Rep. Mike Simpson (Idaho) included language into the fiscal year (FY) 2012 Interior Appropriations Bill that will halt the U.S. Forest Service (USFS) and the Bureau of Land Management from actions on bighorn sheep that would result in reducing domestic sheep grazing for the next five years. The action is necessary to provide industry and researchers the necessary time to finalize implementation of promising vaccines to address disease issues, as well as strategies to implement best management practices to promote the coexistence of both species of sheep.
The American Sheep Industry Association (ASI) is joined by a number of lamb and wool companies in supporting this language to preclude the threat to nearly one-fourth of the entire U.S. sheep industry that grazes on forest lands that is also considered habitat for bighorns. The $628 million contribution to the American economy and more than 7,200 jobs that the sheep industry supports would be threatened with the loss of this share of the sheep inventory.
Anti-grazing activists have used Forest Service regulations to remove sheep allotments, as exampled by the 2010 Payette Forest decision in Idaho in which thousands of sheep were removed and half of the ranches involved forced out of the business due to loss of grazing. USFS indicated to the industry that they plan for more directives in the coming year, but no announcement of how the language would not become another tool for activists to manipulate in the court system was made. Additionally, no plans have been put in place for alternative allotments that are not bighorn habitat.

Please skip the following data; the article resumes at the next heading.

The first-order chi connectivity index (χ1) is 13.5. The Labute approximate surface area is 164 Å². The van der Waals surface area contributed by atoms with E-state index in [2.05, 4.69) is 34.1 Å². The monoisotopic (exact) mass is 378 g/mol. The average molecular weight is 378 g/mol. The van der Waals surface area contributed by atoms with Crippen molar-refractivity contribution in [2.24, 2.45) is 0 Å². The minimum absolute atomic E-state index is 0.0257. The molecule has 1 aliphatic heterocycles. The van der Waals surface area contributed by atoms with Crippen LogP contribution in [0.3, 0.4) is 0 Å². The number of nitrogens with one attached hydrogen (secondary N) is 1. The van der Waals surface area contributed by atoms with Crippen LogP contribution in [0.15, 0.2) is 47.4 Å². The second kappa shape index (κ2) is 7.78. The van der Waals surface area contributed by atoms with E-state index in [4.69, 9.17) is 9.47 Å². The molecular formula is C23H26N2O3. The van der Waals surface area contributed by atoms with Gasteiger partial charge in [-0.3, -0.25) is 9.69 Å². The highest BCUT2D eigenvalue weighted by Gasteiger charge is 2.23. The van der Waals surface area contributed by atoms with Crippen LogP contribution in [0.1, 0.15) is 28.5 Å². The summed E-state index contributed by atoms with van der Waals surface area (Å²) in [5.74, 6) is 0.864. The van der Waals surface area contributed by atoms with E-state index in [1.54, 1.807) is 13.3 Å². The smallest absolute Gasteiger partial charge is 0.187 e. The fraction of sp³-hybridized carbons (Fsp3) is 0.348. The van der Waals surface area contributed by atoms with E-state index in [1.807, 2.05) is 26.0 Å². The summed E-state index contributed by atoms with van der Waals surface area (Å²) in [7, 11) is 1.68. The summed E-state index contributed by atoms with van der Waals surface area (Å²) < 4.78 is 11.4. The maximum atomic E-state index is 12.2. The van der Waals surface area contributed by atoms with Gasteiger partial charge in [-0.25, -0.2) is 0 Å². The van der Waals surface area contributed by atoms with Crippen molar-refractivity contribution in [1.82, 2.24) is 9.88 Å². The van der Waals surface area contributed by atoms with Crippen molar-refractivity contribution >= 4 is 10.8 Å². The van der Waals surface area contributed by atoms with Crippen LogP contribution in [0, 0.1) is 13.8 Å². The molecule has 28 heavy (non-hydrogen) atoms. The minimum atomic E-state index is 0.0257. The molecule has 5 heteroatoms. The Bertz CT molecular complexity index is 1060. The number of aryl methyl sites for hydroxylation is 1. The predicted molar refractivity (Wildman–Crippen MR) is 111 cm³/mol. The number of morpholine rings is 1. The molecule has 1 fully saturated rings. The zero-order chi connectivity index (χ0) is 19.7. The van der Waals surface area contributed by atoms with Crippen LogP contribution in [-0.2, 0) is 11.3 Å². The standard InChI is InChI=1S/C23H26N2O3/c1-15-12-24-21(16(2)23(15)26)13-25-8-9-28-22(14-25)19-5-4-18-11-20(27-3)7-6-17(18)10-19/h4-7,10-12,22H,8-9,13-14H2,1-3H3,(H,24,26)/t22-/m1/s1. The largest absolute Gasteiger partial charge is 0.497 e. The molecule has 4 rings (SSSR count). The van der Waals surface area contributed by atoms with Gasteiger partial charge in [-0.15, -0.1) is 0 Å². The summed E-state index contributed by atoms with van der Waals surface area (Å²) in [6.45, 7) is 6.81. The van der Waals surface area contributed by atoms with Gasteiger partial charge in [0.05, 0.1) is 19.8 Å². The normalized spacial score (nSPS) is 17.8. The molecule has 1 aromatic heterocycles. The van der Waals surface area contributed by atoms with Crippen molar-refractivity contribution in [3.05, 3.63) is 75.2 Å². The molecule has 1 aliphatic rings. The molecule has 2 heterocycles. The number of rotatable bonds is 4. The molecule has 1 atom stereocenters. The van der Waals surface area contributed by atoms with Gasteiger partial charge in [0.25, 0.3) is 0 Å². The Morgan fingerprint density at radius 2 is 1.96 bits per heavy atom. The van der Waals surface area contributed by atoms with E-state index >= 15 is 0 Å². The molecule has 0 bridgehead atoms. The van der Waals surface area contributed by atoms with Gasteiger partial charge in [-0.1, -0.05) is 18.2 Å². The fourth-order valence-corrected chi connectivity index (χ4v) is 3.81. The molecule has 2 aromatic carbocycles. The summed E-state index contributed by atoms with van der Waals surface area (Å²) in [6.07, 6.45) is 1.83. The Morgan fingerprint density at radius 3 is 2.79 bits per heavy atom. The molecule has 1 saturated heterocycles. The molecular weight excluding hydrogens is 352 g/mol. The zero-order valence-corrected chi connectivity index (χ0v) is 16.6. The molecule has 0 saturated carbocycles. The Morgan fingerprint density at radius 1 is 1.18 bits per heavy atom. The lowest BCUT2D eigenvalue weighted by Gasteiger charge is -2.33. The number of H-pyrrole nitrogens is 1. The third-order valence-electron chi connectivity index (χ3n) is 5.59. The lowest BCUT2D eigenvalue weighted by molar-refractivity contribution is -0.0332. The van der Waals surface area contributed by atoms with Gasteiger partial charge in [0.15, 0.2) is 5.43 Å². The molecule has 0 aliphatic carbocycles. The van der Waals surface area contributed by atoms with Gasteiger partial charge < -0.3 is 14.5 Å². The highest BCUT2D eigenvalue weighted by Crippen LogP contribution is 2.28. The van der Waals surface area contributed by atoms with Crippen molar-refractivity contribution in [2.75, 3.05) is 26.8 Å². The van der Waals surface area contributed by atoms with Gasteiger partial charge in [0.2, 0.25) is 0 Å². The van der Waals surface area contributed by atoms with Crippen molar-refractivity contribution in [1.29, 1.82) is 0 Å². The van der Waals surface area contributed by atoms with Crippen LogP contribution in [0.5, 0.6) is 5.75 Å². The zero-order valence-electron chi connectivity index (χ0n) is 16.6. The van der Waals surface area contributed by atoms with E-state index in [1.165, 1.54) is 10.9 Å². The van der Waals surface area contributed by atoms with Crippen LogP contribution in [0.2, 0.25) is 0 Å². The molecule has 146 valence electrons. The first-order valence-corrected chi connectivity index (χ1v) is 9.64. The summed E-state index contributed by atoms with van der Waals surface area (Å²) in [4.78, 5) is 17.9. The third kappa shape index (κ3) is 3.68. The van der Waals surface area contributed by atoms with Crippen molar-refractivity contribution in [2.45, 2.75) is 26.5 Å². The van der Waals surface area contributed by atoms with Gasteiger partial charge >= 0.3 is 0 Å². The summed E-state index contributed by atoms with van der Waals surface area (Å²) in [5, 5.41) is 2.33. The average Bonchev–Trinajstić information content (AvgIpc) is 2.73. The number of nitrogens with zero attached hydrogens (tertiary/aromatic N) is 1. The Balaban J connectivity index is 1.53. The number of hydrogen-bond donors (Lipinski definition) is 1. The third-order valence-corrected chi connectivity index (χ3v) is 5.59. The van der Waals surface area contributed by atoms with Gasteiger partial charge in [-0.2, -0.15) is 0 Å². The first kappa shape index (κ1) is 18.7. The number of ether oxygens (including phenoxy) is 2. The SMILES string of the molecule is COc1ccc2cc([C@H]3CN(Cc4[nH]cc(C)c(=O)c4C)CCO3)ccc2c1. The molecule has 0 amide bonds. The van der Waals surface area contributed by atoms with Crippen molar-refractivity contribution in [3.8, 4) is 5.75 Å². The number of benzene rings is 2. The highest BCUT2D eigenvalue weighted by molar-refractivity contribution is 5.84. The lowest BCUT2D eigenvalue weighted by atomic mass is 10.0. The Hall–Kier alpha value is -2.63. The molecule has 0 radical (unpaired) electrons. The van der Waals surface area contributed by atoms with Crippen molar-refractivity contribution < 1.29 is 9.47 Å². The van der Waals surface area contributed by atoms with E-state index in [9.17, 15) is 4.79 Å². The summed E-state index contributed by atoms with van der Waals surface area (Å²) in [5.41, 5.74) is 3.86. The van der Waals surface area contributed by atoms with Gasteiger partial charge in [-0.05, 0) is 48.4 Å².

"As exampled by company letters to Congress this month, thousands of jobs will be lost along with millions in annual sales with loss of more domestic sheep. Textile organizations that depend on our wool stated in letters that the loss would be unacceptable," stated Peter Orwick, ASI executive director.
Sheep producers and affiliated businesses are contacting all members of the U.S. House of Representatives to support the Simpson language in the FY 2012 Interior Appropriations, expected to come to the floor July 19-21. The language included in the bill by subcommittee chairman, Mike Simpson, was supported last week in the Appropriations Committee.
"All efforts now are to ensure the language remains in the final bill approved by the House," concluded Orwick. "We appreciate the companies from New York to South Carolina to the West Coast sharing with Congress the severe jeopardy that exists with the bighorn controversy."